Logging and Monitoring Basics with tf.contrib.learn

When training a model, it’s often valuable to track and evaluate progress in real time. In this tutorial, you’ll learn how to use TensorFlow’s logging capabilities and the Monitor API to audit the in-progress training of a neural network classifier for categorizing irises. This tutorial builds on the code developed in tf.contrib.learn Quickstart so if you haven't yet completed that tutorial, you may want to explore it first, especially if you're looking for an intro/refresher on tf.contrib.learn basics.


For this tutorial, you'll be building upon the following code from tf.contrib.learn Quickstart:

from __future__ import absolute_import
from __future__ import division
from __future__ import print_function

import os

import numpy as np
import tensorflow as tf

# Data sets
IRIS_TRAINING = os.path.join(os.path.dirname(__file__), "iris_training.csv")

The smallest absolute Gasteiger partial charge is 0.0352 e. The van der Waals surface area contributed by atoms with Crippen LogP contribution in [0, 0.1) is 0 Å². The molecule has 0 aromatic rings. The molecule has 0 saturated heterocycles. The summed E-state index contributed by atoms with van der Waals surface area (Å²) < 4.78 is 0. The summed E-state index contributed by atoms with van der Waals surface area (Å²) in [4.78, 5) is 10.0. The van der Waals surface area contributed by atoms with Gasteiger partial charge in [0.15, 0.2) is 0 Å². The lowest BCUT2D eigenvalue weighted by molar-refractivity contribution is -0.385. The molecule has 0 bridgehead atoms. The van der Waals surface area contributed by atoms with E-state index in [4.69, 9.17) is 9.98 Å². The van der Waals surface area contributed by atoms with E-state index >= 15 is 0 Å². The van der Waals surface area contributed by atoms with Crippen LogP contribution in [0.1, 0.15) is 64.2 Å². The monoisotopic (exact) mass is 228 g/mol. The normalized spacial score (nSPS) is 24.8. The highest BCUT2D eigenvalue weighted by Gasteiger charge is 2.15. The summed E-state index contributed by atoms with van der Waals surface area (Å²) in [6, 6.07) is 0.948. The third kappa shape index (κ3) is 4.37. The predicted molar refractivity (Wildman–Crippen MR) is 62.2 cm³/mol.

IRIS_TEST = os.path.join(os.path.dirname(__file__), "iris_test.csv")

def main(unused_argv):
    # Load datasets.
    training_set = tf.contrib.learn.datasets.base.load_csv_with_header(
        filename=IRIS_TRAINING, target_dtype=np.int, features_dtype=np.float32)
    test_set = tf.contrib.learn.datasets.base.load_csv_with_header(
        filename=IRIS_TEST, target_dtype=np.int, features_dtype=np.float32)

    # Specify that all features have real-value data
    feature_columns = [tf.contrib.layers.real_valued_column("", dimension=4)]

    # Build 3 layer DNN with 10, 20, 10 units respectively.
    classifier = tf.contrib.learn.DNNClassifier(feature_columns=feature_columns,
                                                hidden_units=[10, 20, 10],

    # Fit model.

    # Evaluate accuracy.
    accuracy_score = classifier.evaluate(x=test_set.data,
    print('Accuracy: {0:f}'.format(accuracy_score))

    # Classify two new flower samples.
    new_samples = np.array(
        [[6.4, 3.2, 4.5, 1.5], [5.8, 3.1, 5.0, 1.7]], dtype=float)
    y = list(classifier.predict(new_samples, as_iterable=True))
    print('Predictions: {}'.format(str(y)))

if __name__ == "__main__":

Copy the above code into a file, and download the corresponding training and tf.test data sets to the same directory.

In the following sections, you'll progressively make updates to the above code to add logging and monitoring capabilities. Final code incorporating all updates is available for download here.